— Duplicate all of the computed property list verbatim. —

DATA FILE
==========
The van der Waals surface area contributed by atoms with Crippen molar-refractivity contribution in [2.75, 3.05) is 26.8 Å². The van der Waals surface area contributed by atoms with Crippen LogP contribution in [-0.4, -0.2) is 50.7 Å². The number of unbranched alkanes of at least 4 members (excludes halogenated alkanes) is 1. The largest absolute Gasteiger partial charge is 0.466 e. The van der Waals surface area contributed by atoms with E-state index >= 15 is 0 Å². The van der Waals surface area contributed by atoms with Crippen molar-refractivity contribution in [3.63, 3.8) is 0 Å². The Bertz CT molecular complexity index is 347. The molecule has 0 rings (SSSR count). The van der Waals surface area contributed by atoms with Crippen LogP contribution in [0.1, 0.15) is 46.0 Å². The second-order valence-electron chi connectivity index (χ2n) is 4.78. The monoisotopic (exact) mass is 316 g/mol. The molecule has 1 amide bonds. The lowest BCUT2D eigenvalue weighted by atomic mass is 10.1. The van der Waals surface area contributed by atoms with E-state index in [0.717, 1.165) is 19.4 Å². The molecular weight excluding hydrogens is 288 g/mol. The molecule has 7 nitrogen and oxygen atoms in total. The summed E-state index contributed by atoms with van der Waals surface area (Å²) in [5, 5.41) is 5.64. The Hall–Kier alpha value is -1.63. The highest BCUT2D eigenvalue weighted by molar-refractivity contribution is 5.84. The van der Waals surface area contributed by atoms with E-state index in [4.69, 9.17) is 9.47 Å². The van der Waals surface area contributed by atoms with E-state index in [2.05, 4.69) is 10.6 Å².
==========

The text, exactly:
The van der Waals surface area contributed by atoms with Crippen molar-refractivity contribution in [2.75, 3.05) is 26.8 Å². The van der Waals surface area contributed by atoms with Crippen LogP contribution in [-0.4, -0.2) is 50.7 Å². The number of unbranched alkanes of at least 4 members (excludes halogenated alkanes) is 1. The largest absolute Gasteiger partial charge is 0.466 e. The van der Waals surface area contributed by atoms with E-state index >= 15 is 0 Å². The van der Waals surface area contributed by atoms with Crippen molar-refractivity contribution in [3.63, 3.8) is 0 Å². The Bertz CT molecular complexity index is 347. The molecule has 0 rings (SSSR count). The van der Waals surface area contributed by atoms with Crippen LogP contribution in [0.1, 0.15) is 46.0 Å². The second-order valence-electron chi connectivity index (χ2n) is 4.78. The monoisotopic (exact) mass is 316 g/mol. The molecule has 1 amide bonds. The lowest BCUT2D eigenvalue weighted by atomic mass is 10.1. The van der Waals surface area contributed by atoms with E-state index in [0.717, 1.165) is 19.4 Å². The molecular weight excluding hydrogens is 288 g/mol. The molecule has 7 nitrogen and oxygen atoms in total. The summed E-state index contributed by atoms with van der Waals surface area (Å²) in [5, 5.41) is 5.64. The Hall–Kier alpha value is -1.63. The highest BCUT2D eigenvalue weighted by molar-refractivity contribution is 5.84. The van der Waals surface area contributed by atoms with E-state index in [4.69, 9.17) is 9.47 Å². The van der Waals surface area contributed by atoms with E-state index in [2.05, 4.69) is 10.6 Å².